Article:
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I've recently been handed a code base which does a few things I'm a little different to how I usually do them.

The main difference is that it seems to pass elements (say for example a drop down list control) down to the business logic layer (in this case a separate project but still in the same solution) where the binding to business data takes place.

My natural approach is always to surface the information that is required up to the UI and bind there.

I'm struggling to match the first technique to any of the standard patterns but that may be down to the actual implementation less than the idea of what it is doing.

Has anyone ever encountered this type of architecture before? If so can you explain the advantages?

The solution is an ASP.Net website. Thanks.

Thanks,

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Thanks guys, All answers were great and confirmed what I was thinking. It's jut the second time I've seen something like this and wondered of there was perhaps a reason. I guess two people can be wrong in the same way :-) –  mistanorbo Oct 5 '11 at 1:32

4 Answers 4

up vote 1 down vote accepted

I would make the case that this is a bad architecture, since the original developer tightly coupled the business logic to the presentation layer. If you wanted to switch from webforms to, say, MVC, you'd have to refactor chunks of your business layer, which shouldn't be the case!

If it's at all possible, you should consider moving away from developing the site in this fashion. In the interim, you can at least start the decoupling process by splitting the logic up a little bit further. If, say, you have a BindDropDown(DropDownList ddl) method, split the method apart, so you have a GetDropDownData() method that returns your actual business object, and BindDropDown only sets the values of the DropDownList. That way, at least, you'll be more easily able to move away from the tight coupling of the presentation layer and business layer in the future.

Of course, if the site is already designed like that (with a clear demarcation between the presentation layer, the intermediate "presentation binding" layer, and the business layer), I could see a case being made that it's acceptable. It doesn't sound like that's the case, however.

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I'm afraid it's something that I've inherited but I agree with the approach that you're suggesting. It's the same as how I would tackle it. –  mistanorbo Oct 5 '11 at 1:34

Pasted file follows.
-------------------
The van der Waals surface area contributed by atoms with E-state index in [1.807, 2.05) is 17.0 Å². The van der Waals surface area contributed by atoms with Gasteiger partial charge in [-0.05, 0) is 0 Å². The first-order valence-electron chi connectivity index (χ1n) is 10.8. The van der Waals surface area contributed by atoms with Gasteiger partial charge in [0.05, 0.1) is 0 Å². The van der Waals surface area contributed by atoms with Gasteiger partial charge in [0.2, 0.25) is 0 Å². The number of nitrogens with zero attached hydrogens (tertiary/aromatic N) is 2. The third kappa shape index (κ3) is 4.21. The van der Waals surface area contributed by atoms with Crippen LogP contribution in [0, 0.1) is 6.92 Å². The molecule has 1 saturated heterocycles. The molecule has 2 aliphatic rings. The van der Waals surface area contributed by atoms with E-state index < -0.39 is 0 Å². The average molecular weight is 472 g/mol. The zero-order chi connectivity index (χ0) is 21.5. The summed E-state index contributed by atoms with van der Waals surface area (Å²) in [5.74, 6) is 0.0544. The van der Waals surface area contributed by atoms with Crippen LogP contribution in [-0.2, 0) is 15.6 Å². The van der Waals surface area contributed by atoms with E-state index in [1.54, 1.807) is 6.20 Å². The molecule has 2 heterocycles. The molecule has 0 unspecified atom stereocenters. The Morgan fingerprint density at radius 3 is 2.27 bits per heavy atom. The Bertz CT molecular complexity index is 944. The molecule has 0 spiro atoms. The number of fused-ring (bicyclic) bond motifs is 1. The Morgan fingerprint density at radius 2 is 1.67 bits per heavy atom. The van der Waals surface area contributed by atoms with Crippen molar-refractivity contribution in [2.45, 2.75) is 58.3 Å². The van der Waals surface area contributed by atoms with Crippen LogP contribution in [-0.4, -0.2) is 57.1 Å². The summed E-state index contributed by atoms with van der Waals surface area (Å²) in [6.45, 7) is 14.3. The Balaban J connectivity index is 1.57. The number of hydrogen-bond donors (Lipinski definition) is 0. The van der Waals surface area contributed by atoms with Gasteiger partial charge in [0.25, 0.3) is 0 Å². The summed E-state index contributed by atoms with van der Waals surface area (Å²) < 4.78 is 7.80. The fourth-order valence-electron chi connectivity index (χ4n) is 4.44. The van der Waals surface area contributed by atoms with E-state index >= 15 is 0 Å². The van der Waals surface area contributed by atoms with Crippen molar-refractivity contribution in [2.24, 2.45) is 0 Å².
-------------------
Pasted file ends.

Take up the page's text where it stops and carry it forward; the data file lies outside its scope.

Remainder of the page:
No, you should not pass UI elements to the Domain Model to bind / Populate.

Your domain model should ideally be able to be used with Windows Forms / WPF / Silverlight / ASP.NET / MVC you name it.

Now, I kinda understand the idea that your business objects should know how to store and render themselves etc it's the OO holy grail, but in practice this doesn't work well, as there often are dependencies (database middleware, UI components etc) with those functions, that you do not want in your BO assembly, it severely limits your reusablility.

Something that you can do though that gives your users the illusion of your BO knowing how to render itself is using extension classes (in a separate assembly, to contain the dependencies) something like...

public static class AddressUIExtensions
{
  public static void DisplayAddress(this Address add, AddressControl control)
  {
     ...
  }
}

Then the API user can simply do

var ctrl = new AddressControl();
address.DisplayAddress(ctrl);

but you still have physical separation.

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Has anyone ever encountered this type of architecture before? If so can you explain the advantages?

The only advantage is speed of development - in the short-term; so it's well suited to simple apps, proof-of-concepts (PoC), etc.

Implementing proper abstraction usually takes time and brings complexity. Most of the time that is what you really want, but sometimes an app might be built as a simple throw-away PoC.

In such cases it isn't so much that a room full of people sit down and debate architectures for a couple of hours and arrive at the decision that binding in the BL makes sense - it's usually a "whatever-gets-it-done-fastest" call by the developers based on speed.

Granted, that simple laziness or ignorance will probably be the reason why it's used in other cases.

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Your business layer should return a model - view model that the UI layer will in turn use to populate what it needs - period. There should be nothing sent to the business layer in terms of ui components - period. Its that simple and that hard and fast of a rule.

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